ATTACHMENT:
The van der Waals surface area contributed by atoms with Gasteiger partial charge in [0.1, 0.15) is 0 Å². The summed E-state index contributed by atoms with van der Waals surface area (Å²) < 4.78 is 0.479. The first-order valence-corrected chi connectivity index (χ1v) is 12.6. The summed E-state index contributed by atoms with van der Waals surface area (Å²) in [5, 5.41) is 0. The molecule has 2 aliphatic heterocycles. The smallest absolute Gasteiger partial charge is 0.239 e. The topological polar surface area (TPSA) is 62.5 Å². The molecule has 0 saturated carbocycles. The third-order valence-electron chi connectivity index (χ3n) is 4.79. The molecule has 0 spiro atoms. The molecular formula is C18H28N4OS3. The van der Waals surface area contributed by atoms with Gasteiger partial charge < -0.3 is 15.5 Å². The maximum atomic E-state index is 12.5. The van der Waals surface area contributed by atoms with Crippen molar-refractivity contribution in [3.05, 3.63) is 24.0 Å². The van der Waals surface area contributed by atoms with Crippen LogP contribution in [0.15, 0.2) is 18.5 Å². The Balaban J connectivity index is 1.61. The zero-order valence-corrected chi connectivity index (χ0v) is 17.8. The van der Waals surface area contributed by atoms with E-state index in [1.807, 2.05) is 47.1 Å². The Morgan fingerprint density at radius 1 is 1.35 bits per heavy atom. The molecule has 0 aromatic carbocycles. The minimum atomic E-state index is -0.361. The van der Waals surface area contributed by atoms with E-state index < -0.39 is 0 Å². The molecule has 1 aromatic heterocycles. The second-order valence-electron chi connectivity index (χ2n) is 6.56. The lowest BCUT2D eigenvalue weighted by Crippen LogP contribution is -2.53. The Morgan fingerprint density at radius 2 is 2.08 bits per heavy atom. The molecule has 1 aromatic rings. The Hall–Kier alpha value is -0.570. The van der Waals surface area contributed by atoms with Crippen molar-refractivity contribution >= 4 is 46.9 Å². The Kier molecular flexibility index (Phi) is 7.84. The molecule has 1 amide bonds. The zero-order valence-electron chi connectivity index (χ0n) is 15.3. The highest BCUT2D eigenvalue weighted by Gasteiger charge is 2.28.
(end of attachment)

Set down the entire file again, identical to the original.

The van der Waals surface area contributed by atoms with Gasteiger partial charge in [0.1, 0.15) is 0 Å². The summed E-state index contributed by atoms with van der Waals surface area (Å²) < 4.78 is 0.479. The first-order valence-corrected chi connectivity index (χ1v) is 12.6. The summed E-state index contributed by atoms with van der Waals surface area (Å²) in [5, 5.41) is 0. The molecule has 2 aliphatic heterocycles. The smallest absolute Gasteiger partial charge is 0.239 e. The topological polar surface area (TPSA) is 62.5 Å². The molecule has 0 saturated carbocycles. The third-order valence-electron chi connectivity index (χ3n) is 4.79. The molecule has 0 spiro atoms. The molecular formula is C18H28N4OS3. The van der Waals surface area contributed by atoms with Gasteiger partial charge < -0.3 is 15.5 Å². The maximum atomic E-state index is 12.5. The van der Waals surface area contributed by atoms with Crippen molar-refractivity contribution in [3.05, 3.63) is 24.0 Å². The van der Waals surface area contributed by atoms with Crippen LogP contribution in [0.15, 0.2) is 18.5 Å². The Balaban J connectivity index is 1.61. The zero-order valence-corrected chi connectivity index (χ0v) is 17.8. The van der Waals surface area contributed by atoms with E-state index in [1.807, 2.05) is 47.1 Å². The Morgan fingerprint density at radius 1 is 1.35 bits per heavy atom. The molecule has 0 aromatic carbocycles. The minimum atomic E-state index is -0.361. The van der Waals surface area contributed by atoms with E-state index < -0.39 is 0 Å². The molecule has 1 aromatic heterocycles. The second-order valence-electron chi connectivity index (χ2n) is 6.56. The lowest BCUT2D eigenvalue weighted by Crippen LogP contribution is -2.53. The Morgan fingerprint density at radius 2 is 2.08 bits per heavy atom. The molecule has 1 aromatic rings. The Hall–Kier alpha value is -0.570. The van der Waals surface area contributed by atoms with Crippen molar-refractivity contribution >= 4 is 46.9 Å². The Kier molecular flexibility index (Phi) is 7.84. The molecule has 1 amide bonds. The zero-order valence-electron chi connectivity index (χ0n) is 15.3. The highest BCUT2D eigenvalue weighted by Gasteiger charge is 2.28.